- 2 motor vehicle points added to license
Injury or Death:
- From $2,500 to $5,000 fine
- 180 days spent in county jail
- 1 year license suspension for a first offense
- Permanent license forfeiture for a 2nd offense
- 8 motor vehicle points added to license
As an experienced traffic defense lawyer, I, Charles Block can craft an effective defense to ensure you avoid severe penalties if you leave the scene of the accident. But, to avoid this scenario altogether, always pull over to the side of the road if involved in an accident and wait for assistance.
As a criminal attorney of Haddonfield, I get asked this question a lot. Some of the most expensive things people target are cars, digital devices like cell phones and cash. But, no personal possession is safe! In fact, according to the National Retail Federation (NRF), one of the most commonly stolen items is Nutella. This is because it is relatively expensive and high in demand, two of the largest factors in why items are stolen.
But there are many weirder things that people shoplift. According to NRF, here are the 10 weirdest things shoplifted:
Tide, which is an easily recognizable brand of laundry detergent is traded for drugs and other illicit items. This item is difficult to track because of the lack of serial numbers on the packaging.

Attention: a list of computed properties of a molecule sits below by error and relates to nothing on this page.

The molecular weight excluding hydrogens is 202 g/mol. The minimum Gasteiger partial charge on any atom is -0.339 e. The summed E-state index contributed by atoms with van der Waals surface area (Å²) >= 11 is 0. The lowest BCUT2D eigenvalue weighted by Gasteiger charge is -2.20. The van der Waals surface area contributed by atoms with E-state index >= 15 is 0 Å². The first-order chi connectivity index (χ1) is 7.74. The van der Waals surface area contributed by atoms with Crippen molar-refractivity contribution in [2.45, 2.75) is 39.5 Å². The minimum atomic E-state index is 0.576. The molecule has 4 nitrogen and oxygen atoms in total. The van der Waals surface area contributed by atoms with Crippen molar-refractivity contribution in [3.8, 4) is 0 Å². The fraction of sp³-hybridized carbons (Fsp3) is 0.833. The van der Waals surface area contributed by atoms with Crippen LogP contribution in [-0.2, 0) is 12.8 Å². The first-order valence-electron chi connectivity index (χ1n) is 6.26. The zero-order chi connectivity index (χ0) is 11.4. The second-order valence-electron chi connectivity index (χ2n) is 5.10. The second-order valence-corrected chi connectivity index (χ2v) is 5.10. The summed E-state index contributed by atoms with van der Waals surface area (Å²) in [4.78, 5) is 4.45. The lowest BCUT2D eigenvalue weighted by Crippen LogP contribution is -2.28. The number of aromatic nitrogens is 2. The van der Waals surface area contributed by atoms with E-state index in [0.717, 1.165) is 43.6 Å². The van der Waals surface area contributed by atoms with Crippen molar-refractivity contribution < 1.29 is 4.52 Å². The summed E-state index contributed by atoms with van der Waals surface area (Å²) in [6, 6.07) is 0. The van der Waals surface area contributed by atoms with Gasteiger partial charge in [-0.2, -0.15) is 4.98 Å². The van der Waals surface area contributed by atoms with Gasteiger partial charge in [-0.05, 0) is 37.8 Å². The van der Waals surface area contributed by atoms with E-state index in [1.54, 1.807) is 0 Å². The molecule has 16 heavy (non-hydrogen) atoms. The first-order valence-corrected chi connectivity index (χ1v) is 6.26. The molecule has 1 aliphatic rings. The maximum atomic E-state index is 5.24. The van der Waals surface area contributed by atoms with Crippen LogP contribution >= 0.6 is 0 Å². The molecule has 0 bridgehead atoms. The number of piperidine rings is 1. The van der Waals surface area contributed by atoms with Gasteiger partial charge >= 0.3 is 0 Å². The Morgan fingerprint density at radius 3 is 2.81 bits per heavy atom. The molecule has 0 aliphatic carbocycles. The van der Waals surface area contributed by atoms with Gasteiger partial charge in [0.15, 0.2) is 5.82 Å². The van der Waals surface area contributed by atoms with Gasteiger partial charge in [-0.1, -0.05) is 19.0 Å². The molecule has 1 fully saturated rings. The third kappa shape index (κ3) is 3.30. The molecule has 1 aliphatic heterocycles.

According to a 2013 crime survey conducted by the NRF, allergy medicine has become a popular item to steal. Allergy medication is typically stolen for recreational use, or re-sold on the streets.
Young shoplifters choose to steal pregnancy tests to avoid embarrassment of purchasing them in public. But more importantly, they are targeted by groups of thieves for their resale value. They can be sold on the black market for near-retail prices.
These are stolen for their value at scrap yards. The price of such metals as platinum, rhodium and palladium found in a catalytic converter has risen in recent years, which can explain why they are one of the most shoplifted items.
At first, you may not consider this item to be a hot commodity, but with the increase in metal prices, manhole covers are stolen frequently. Thieves will go as far as dressing as construction workers when stealing the covers.
Certainly the tastiest item on the list, Nutella is reported as being stolen in areas throughout the world.